Big cosmetics brands are pressuring EU authorities to ban ‘free from’ and ‘no’ labelling of natural and organic beauty products.
That’s the warning from Peter Kindersley, owner of pioneer health and beauty brand Neal’s Yard Remedies.
Now Kindersley has written to the Cosmetic, Toiletry and Perfumery Association (CTPA) urging it to speak out against any plan to ban ‘free from’ labelling, which he says would penalise companies who go beyond baseline compliance.
Talking to Natural Products, he said: “What we’ve heard is that the proposed amendment to the EU cosmetics regulation – which would not only ban ‘free from’ and ‘no’ claims on labels, but also on all marketing material – is being driven by larger companies and consumer groups in an attempt to strike a blow against greenwashing.
“As a company we would agree that greenwashing is bad for our industry, but that this change is a completely inappropriate response and threatens to damage innovation in our industry – and could lead to further ignorance on the part of consumers. Our view is that this is a much worse than the current risk of ‘greenwashing’.
In his letter, Kindersely suggests that a more likely motivation for the proposed amendment of the EU Cosmetics Directive is that ‘free from’ labelling casts big brands in a poor light by highlighting their failure to remove ingredients of concern.
The Neal’s Yard owner believes that the behind-the-scenes manoeuvring by large cosmetic brands is part of a wider push by big business to ban “informative and honest” ingredients labelling. But he says there is a growing resistance to this type of corporate bullying – the ‘Just Label It’ campaign in the US, calling for mandatory labelling of GM food, being one example.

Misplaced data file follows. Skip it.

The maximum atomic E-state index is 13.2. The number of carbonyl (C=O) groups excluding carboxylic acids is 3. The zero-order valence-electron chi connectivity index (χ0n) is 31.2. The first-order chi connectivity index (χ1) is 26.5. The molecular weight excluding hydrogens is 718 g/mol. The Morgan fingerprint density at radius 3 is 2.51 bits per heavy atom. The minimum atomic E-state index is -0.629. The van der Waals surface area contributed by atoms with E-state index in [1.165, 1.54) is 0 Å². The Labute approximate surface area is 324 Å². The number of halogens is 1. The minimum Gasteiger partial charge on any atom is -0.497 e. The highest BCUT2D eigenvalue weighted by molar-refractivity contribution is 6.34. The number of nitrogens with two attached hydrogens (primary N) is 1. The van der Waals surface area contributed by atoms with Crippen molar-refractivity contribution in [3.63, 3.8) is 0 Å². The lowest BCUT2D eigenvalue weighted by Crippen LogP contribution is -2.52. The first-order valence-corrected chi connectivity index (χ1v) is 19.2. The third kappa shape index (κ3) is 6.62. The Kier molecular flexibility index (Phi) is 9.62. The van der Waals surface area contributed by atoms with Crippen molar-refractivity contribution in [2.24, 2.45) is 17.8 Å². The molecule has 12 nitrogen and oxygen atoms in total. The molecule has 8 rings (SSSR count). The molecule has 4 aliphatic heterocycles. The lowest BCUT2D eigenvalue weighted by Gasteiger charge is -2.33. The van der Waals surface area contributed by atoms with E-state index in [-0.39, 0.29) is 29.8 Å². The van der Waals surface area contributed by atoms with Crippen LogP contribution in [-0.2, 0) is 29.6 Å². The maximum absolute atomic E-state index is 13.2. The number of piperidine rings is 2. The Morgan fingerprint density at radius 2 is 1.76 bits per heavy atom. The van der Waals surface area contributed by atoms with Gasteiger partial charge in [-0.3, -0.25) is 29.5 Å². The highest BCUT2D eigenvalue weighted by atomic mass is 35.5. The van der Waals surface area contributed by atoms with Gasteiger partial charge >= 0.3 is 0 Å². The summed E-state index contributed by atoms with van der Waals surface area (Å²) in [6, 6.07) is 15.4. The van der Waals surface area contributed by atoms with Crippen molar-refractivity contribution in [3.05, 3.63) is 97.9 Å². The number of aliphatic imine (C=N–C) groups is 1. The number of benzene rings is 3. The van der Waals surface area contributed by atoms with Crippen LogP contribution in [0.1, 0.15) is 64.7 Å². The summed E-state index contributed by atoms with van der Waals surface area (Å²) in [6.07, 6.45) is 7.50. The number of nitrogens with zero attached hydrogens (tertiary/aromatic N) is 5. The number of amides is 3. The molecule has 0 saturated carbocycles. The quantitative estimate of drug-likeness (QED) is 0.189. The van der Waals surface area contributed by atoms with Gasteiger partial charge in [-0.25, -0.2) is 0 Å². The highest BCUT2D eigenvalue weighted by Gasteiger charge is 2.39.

Neal’s Yard Remedies is urging other natural and organic brands to rally round on the issue. “The surreptitious way this is happening – we only found out about it ourselves through a chance conversation – is particularly disturbing. When we’ve talked to other smaller brands the reaction has been one of bewilderment – people feel completely powerless. The message we need to get across in Europe is that this is bad for business and will block important innovation in the industry. Together we need to create a voice for the smaller brands – a noisy voice that gets heard.”
Former Ecologist editor Pat Thomas advises NYR on regulatory affairs. She told NP: “The big question for consumers here is who is making your choices for you?. If the big brands get away with banning ‘free from’ and ‘no’ labelling it would mean that at the point of purchase consumers would be deprived of information on health compromising ingredients and, potentially, claims like ‘no animal testing’ that are so important to growing numbers of consumers.”
Thomas says there is a danger that small brands will be lulled into a false sense of security. “It’s easy to think that Directives move very slowly and have long transition periods. But acting late can be very costly for individual businesses as well as the whole of the natural products sector.”
• Read an exclusive article by Peter Kindersley on the threat to ‘free from’ labelling in the June issue of Natural Products.
Neal’s Yard Remedies has created an on-line survey to gather together the views of other natural beauty brands – and retailers – on the proposed ban on ‘free from’ labelling. Click HERE to go straight to the survey form.